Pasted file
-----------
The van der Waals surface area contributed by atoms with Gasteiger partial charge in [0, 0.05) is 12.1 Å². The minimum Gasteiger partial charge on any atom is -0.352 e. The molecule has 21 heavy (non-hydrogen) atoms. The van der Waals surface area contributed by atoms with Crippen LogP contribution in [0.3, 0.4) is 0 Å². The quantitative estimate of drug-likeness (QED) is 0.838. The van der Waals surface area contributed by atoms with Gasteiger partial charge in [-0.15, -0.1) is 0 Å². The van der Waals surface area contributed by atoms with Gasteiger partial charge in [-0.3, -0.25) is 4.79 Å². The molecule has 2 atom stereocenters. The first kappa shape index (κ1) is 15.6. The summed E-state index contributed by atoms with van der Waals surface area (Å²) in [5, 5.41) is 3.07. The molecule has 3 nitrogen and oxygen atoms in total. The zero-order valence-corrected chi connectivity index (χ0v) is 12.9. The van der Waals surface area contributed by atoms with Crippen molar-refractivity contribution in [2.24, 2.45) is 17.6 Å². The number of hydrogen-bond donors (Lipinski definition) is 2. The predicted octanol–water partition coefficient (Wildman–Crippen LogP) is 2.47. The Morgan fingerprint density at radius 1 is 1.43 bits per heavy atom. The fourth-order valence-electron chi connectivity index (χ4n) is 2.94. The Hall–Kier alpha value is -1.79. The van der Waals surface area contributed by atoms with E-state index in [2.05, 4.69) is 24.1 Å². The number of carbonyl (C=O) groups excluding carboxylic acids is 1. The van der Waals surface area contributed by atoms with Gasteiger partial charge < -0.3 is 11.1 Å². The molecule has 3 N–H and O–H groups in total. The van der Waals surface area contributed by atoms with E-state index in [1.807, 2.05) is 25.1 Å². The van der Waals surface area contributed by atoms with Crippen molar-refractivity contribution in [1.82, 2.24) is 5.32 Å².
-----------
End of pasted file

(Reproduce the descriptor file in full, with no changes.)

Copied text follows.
The van der Waals surface area contributed by atoms with Gasteiger partial charge in [0, 0.05) is 12.1 Å². The minimum Gasteiger partial charge on any atom is -0.352 e. The molecule has 21 heavy (non-hydrogen) atoms. The van der Waals surface area contributed by atoms with Crippen LogP contribution in [0.3, 0.4) is 0 Å². The quantitative estimate of drug-likeness (QED) is 0.838. The van der Waals surface area contributed by atoms with Gasteiger partial charge in [-0.15, -0.1) is 0 Å². The van der Waals surface area contributed by atoms with Gasteiger partial charge in [-0.3, -0.25) is 4.79 Å². The molecule has 2 atom stereocenters. The first kappa shape index (κ1) is 15.6. The summed E-state index contributed by atoms with van der Waals surface area (Å²) in [5, 5.41) is 3.07. The molecule has 3 nitrogen and oxygen atoms in total. The zero-order valence-corrected chi connectivity index (χ0v) is 12.9. The van der Waals surface area contributed by atoms with Crippen molar-refractivity contribution in [2.24, 2.45) is 17.6 Å². The number of hydrogen-bond donors (Lipinski definition) is 2. The predicted octanol–water partition coefficient (Wildman–Crippen LogP) is 2.47. The Morgan fingerprint density at radius 1 is 1.43 bits per heavy atom. The fourth-order valence-electron chi connectivity index (χ4n) is 2.94. The Hall–Kier alpha value is -1.79. The van der Waals surface area contributed by atoms with E-state index in [2.05, 4.69) is 24.1 Å². The number of carbonyl (C=O) groups excluding carboxylic acids is 1. The van der Waals surface area contributed by atoms with Gasteiger partial charge < -0.3 is 11.1 Å². The molecule has 3 N–H and O–H groups in total. The van der Waals surface area contributed by atoms with E-state index in [1.807, 2.05) is 25.1 Å². The van der Waals surface area contributed by atoms with Crippen molar-refractivity contribution in [1.82, 2.24) is 5.32 Å².